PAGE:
photo from www.ronlemaster.com: exits, copyright by Ron LeMaster, used with permission.

Turn phases are shown in this photo montage. Note especially the moment when the skis have gone flat to the snow and the body has reached the midpoint of crossing over them. You might note, too, how the racer's skis are at maximum tilt a bit higher in the turns than where we recreational skiers would do this--because we develop less force at our slower speeds. Neither would we ski with so much body tilting, but the images still apply to what we should do, just not so extremely. Thus the racer's legs are flexed at maximum rounding the gates and extended at maximum in between where the skis are flat to the snow. Finally, the hand position might be a bit confusing, especially at the zone where the racer is approaching the gates. This is different from what we recreational skiers do and has to do with creating a longer "float" time while the skis seek their new edges (you worked on this moment when you used patience to give the skis more time to come around the turn and reduced your tendency to quickly push the new inside ski forward). Also observe that the hands are always in front and held wide with the fist positioned so the poles stick out to the sides like whiskers; that works for us recreational types.

Below are some more skiers' turns to analyze. See where the skis are flat to the snow, where they are tipped, and how the skiers have moved their torsos from one side of the skis to the other. Again, note hand-and-arm positions. Is the ski on the inside of the turn always ahead? In some cases the skiers are doing retraction turns instead of extension turns that are more common in recreational skiing and so their legs are not always longest at the crossover points. All these are from www.ronlemaster.com: exits, copyright by Ron LeMaster, used with permission. See his website for more and to order copies of his books.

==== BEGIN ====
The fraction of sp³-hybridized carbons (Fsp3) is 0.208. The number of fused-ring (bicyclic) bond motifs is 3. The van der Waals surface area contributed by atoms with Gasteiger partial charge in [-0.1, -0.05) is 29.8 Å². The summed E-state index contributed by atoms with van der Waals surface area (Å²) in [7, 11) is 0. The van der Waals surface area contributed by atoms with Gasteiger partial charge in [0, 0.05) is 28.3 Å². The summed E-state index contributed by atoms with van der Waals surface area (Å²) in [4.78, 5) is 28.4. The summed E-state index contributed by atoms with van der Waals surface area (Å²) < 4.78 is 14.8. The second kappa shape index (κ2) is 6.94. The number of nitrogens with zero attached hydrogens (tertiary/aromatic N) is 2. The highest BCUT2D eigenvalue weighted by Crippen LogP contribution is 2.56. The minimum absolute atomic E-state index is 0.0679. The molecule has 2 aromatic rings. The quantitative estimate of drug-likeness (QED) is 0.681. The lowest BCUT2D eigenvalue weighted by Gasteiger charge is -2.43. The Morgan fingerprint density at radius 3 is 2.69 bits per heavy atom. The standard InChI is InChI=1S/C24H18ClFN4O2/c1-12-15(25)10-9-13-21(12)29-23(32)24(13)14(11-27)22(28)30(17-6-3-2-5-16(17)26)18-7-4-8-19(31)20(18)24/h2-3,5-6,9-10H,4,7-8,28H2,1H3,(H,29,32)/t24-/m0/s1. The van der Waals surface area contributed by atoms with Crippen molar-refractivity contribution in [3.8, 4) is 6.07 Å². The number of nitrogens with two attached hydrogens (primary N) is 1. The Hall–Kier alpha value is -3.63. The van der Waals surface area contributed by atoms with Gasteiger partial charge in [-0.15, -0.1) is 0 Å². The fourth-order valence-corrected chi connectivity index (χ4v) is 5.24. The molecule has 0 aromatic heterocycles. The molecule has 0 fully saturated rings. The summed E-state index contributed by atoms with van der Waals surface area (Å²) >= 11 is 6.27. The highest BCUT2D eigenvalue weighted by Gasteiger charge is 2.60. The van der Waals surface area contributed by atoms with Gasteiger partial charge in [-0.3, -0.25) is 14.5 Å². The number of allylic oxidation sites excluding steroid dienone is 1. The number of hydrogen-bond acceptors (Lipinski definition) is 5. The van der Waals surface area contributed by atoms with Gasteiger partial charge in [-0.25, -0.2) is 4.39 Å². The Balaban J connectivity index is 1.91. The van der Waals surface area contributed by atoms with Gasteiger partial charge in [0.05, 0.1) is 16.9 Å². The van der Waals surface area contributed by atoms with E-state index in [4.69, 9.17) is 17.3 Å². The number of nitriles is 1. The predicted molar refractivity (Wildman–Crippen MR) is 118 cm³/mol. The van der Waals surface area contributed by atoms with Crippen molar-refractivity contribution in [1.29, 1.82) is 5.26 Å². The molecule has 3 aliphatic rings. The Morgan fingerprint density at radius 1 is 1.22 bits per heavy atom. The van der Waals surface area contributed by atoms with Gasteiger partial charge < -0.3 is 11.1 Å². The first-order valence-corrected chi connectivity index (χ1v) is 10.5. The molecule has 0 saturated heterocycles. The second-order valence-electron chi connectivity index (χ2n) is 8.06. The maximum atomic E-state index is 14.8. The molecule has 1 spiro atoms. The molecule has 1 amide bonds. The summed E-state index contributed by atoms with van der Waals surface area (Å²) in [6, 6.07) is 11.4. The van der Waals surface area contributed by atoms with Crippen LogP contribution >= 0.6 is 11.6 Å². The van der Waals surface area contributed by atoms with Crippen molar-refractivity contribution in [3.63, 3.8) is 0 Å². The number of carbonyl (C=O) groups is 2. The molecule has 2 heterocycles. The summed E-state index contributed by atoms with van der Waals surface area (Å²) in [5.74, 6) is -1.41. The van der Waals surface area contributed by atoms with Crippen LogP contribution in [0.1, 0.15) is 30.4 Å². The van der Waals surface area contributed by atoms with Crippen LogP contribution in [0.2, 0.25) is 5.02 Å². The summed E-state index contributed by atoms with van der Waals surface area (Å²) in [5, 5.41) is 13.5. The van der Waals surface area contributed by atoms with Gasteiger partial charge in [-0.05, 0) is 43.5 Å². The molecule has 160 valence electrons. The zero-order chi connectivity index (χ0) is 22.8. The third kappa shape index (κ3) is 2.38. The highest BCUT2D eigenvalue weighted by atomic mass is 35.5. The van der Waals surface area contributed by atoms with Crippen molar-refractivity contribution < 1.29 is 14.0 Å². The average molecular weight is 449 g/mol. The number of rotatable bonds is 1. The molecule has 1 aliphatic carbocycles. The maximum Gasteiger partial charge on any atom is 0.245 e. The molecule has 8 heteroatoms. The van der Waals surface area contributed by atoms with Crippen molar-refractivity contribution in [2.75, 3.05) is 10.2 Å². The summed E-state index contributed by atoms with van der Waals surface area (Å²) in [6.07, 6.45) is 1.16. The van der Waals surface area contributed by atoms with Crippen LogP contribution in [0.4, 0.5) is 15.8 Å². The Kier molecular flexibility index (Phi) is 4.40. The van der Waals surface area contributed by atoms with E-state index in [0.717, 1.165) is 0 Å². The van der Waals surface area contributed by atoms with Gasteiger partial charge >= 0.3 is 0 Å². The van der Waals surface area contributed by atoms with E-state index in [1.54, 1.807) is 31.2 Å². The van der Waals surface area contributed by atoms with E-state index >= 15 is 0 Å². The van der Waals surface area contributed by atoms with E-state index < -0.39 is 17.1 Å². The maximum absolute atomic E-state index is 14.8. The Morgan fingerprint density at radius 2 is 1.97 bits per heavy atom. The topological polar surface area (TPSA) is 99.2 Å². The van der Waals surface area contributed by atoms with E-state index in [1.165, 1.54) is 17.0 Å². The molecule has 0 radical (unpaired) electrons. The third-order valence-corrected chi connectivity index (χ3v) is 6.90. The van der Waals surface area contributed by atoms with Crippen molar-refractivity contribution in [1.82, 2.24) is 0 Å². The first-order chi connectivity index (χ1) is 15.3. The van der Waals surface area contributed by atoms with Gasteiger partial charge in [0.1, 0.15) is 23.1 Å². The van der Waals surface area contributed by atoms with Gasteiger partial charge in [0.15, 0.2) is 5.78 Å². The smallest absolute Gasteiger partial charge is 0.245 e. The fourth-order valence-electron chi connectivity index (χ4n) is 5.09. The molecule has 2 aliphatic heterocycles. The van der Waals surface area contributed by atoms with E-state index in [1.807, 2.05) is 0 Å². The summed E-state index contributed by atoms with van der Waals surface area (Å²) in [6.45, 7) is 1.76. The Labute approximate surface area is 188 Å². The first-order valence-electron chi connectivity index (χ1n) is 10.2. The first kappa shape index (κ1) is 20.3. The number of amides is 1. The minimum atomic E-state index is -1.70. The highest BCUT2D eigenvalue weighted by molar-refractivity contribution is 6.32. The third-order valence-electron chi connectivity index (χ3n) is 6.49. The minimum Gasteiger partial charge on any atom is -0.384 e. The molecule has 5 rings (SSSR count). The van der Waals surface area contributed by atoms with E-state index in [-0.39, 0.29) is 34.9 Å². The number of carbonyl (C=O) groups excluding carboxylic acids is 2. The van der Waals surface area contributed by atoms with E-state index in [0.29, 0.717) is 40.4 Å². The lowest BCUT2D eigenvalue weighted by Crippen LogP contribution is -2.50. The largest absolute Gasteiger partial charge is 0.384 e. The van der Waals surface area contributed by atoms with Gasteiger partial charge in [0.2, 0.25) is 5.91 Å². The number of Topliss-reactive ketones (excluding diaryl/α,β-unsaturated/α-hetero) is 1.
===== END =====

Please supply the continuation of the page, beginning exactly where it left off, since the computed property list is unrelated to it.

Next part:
the crossover




  an extension turn

      a retraction turn


  a retraction turn


from CM (center of mass) back to CM forward

outside knee angled, hip angled, legs parallel, skis tipped same--Riley Plant, 2014


Edging is the skill of tipping the ski. Edging allows the ski to bite into the  snow in varios degrees depending on the angle of the ski base to the snow slope. This facilitates skidding in desried amounts or, because of the narrower foot area of most skis, allows the ski to bend under applied pressure so that it makes an arc in the snow around the path of which the skier will turn.

Edging can be applied in various ways: by tensing the foot so the ankle and foot press against the side of the boot, at leat better holding the edged ski at the desired angle if not tipping it a bit. One can also move the knee sideways to tip the skis (note that to do so to a larger degree the knee must be bent). Or the upper legs (femurs) can be moved to the side underneath the pelvis. A combination can also be used. It has been argued that edging by tipping the legs below the pelvis produces the strongest effect, yet tipping from lower down might allow a quicker response if needed.

Here are some good skiers. Note in this picture they do not create edging from the same body areas. The front skier uses more knee angulation; the lady on th right angulates more from below the pelvis.


A Ski Turn Analyzed

Enough with the hot shot skiers in the photos above. What about recreational skiers and how they do things?

Above is a single skier making a turn. Starting from the top image (which is kind of blurred, so we'll call that 1-2) , the skier behind the pole is 3 and so on down to 7. What is the skier doing?